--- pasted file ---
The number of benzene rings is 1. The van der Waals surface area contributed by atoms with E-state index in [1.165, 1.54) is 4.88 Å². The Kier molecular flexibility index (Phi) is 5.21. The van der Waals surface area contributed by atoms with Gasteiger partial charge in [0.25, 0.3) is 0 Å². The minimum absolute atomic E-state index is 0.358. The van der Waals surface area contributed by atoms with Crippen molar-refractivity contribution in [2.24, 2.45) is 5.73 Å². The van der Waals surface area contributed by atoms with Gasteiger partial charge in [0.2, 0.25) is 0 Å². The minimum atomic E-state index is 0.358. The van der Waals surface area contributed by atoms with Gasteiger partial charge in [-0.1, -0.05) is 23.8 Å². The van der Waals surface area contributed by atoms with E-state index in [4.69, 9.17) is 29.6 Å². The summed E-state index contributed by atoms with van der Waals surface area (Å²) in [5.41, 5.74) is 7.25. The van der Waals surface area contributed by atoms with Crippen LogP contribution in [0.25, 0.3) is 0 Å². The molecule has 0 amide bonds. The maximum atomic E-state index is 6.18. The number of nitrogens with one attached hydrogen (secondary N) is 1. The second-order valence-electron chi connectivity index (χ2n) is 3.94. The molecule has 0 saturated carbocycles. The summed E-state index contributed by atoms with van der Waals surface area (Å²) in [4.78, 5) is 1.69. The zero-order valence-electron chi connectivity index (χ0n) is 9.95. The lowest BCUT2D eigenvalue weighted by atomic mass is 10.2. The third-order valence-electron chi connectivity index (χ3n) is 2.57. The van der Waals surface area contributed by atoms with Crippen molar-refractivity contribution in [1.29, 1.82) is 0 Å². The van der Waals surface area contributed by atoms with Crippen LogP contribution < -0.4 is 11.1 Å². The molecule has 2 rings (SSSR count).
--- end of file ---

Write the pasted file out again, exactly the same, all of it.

The number of benzene rings is 1. The van der Waals surface area contributed by atoms with E-state index in [1.165, 1.54) is 4.88 Å². The Kier molecular flexibility index (Phi) is 5.21. The van der Waals surface area contributed by atoms with Gasteiger partial charge in [0.25, 0.3) is 0 Å². The minimum absolute atomic E-state index is 0.358. The van der Waals surface area contributed by atoms with Crippen molar-refractivity contribution in [2.24, 2.45) is 5.73 Å². The van der Waals surface area contributed by atoms with Gasteiger partial charge in [0.2, 0.25) is 0 Å². The minimum atomic E-state index is 0.358. The van der Waals surface area contributed by atoms with Gasteiger partial charge in [-0.1, -0.05) is 23.8 Å². The van der Waals surface area contributed by atoms with E-state index in [4.69, 9.17) is 29.6 Å². The summed E-state index contributed by atoms with van der Waals surface area (Å²) in [5.41, 5.74) is 7.25. The van der Waals surface area contributed by atoms with Crippen LogP contribution in [0.25, 0.3) is 0 Å². The molecule has 0 amide bonds. The maximum atomic E-state index is 6.18. The number of nitrogens with one attached hydrogen (secondary N) is 1. The second-order valence-electron chi connectivity index (χ2n) is 3.94. The molecule has 0 saturated carbocycles. The summed E-state index contributed by atoms with van der Waals surface area (Å²) in [4.78, 5) is 1.69. The zero-order valence-electron chi connectivity index (χ0n) is 9.95. The lowest BCUT2D eigenvalue weighted by atomic mass is 10.2. The third-order valence-electron chi connectivity index (χ3n) is 2.57. The van der Waals surface area contributed by atoms with Crippen molar-refractivity contribution in [1.29, 1.82) is 0 Å². The van der Waals surface area contributed by atoms with Crippen LogP contribution < -0.4 is 11.1 Å². The molecule has 2 rings (SSSR count).